Why Are Blood Sugar Spikes A Problem
Even though the spike is temporary, all of those spikes throughout the day can raise your HbA1c. Research has shown that for those with an A1c below 7.5%, post-meal readings actually have a greater influence on A1c than fasting blood sugars. In other words, managing pre-meal readings will only get you so far. If you want tight control, you need to pay attention to the after-meal glucose as well.
The long-term effects of postprandial hyperglycemia have been studied extensively. For those with type 1 diabetes, significant post-meal rises have been shown to produce earlier onset of kidney disease and accelerate the progression of existing eye problems . And like a dagger through the heart, post-meal hyperglycemia is an independent risk factor for cardiovascular problems. Recently, post-meal spikes and glucose variability have been associated with diminished brain function and an increased risk of dementia.
But the problems are not limited to long-term health issues. Any time blood sugars rise particularly high, even temporarily, our quality of life suffers. Energy decreases, cognitive ability falters, physical/athletic abilities become diminished, and moods become altered. And dont forget: What goes up must come down. The rapid blood sugar decline that usually follows a post-meal spike can cause false hypoglycemic symptoms.
Choose The Right Medication
Two classes of injectable hormones, GLP-1 receptor agonists and amylin mimetics, have powerful effects on post-meal blood sugar. Both GLP-1s and Symlin slow gastric emptying and keep carbohydrates from raising the blood sugar too quickly after meals. Symlin, which is a replacement for the amylin hormone , also helps to diminish appetite and blunt post-meal glucagon secretion. GLP-1s blunts appetite and promote the growth of insulin-producing cells in the pancreas of those with type-2. So both can contribute to better post-meal blood sugar control.
For type-2s, the choice of oral medication can also impact your after-meal control. Sulfonylureas stimulate the pancreas to secrete extra insulin throughout the day, without regard to meal timing. There are alternative medications called meglitinides which also stimulate the pancreas but do so in a much faster and shorter manner. When taken at mealtimes, meglitinides produce better after-meal control than sulfonylureas.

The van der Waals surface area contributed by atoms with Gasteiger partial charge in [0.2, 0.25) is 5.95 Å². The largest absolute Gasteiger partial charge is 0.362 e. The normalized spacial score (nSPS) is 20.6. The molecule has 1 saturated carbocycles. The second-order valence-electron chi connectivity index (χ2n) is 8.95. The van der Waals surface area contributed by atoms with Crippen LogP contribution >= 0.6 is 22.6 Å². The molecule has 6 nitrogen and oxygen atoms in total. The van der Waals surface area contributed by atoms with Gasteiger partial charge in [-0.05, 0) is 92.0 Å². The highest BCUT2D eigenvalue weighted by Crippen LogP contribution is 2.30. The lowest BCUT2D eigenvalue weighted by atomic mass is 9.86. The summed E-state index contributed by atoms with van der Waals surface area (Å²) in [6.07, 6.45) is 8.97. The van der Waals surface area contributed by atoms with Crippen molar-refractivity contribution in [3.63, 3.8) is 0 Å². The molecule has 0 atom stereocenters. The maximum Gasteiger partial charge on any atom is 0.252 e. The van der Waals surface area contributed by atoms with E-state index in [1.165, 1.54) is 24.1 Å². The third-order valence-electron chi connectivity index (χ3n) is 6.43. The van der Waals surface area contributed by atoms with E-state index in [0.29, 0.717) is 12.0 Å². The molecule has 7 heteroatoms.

Controlled Means Different Things To Different People
Theres no one-size-fits-all recommendation for blood sugar control.
The ADA says that a reasonable goal for many nonpregnant adults is to aim for an A1C level of less than 7. Yet some patients may be given a more stringent goal by their healthcare providers, such as 6.5, if thats reachable without harmful side effects, including hypoglycemia.
On the other hand, if you are elderly, managing other health complications, or reliant on insulin, you may be given less stringent goals. It really becomes more important to just keep in the same place, says Rahil Bandukwala, DO, an endocrinologist at MemorialCare Saddleback Medical Center in Laguna Hills, California. Keeping A1C between 7.5 and 8.5 may be very reasonable for such a patient, Dr. Bandukwala adds, echoing the ADAs recommendations.
Because elderly people are more likely to have blood sugar that swings too far downward, with fewer warning signs, managing their glucose too tightly can put them at greater risk for hypoglycemia, says Bandukwala. When you have low blood sugar, youre at a higher risk for becoming dizzy and falling or passing out, notes the ADA.
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What If It Goes Untreated
Hyperglycemia can be a serious problem if you don’t treat it, so it’s important to treat as soon as you detect it. If you fail to treat hyperglycemia, a condition called ketoacidosis could occur. Ketoacidosis develops when your body doesn’t have enough insulin. Without insulin, your body can’t use glucose for fuel, so your body breaks down fats to use for energy.
When your body breaks down fats, waste products called ketones are produced. Your body cannot tolerate large amounts of ketones and will try to get rid of them through the urine. Unfortunately, the body cannot release all the ketones and they build up in your blood, which can lead to ketoacidosis.
Ketoacidosis is life-threatening and needs immediate treatment. Symptoms include:
- Shortness of breath
Talk to your doctor about how to handle this condition.
What Are The Signs & Symptoms Of High Blood Sugar Levels
Signs of high blood sugar levels include:
- Peeing a lot: The kidneys respond by flushing out the extra glucose in urine. People with high blood sugar need to pee more often and in larger amounts.
- Drinking a lot: Someone losing so much fluid from peeing that often can get very thirsty.
- Losing weight even though your appetite has stayed the same: If there isnât enough insulin to help the body use glucose, the body breaks down muscle and stored fat instead in an attempt to provide fuel to hungry cells.
- Feeling tired: Because the body canât use glucose for energy properly, a person may feel unusually tired.
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Why They Happen And How To Try And Reduce Them If You Live With Type 1 Diabetes
Living with type 1 diabetes requires you to regularly check your blood sugar levels before you eat. However, we may not always consider what happens to our sugar levels immediately after we eat where it is very normal for people who dont have diabetes, let alone those who do, to temporarily have high sugar levels. Given that having high sugar levels can give you symptoms like thirst, tiredness and needing to go to the toilet a lot, learning about ways to try and reduce spikes in your sugar levels after meals may make a difference to your overall health and wellbeing.
What Do Sugar Headaches Feel Like
For the most part, sugar headaches feel like normal headaches. There are a few clues, however, that can help you identify if its a sugar headache or not.
- Hyperglycemia headaches, for example, dont show up right away. Usually, people hang out with high blood sugar for a few days before the body starts putting out pain signals.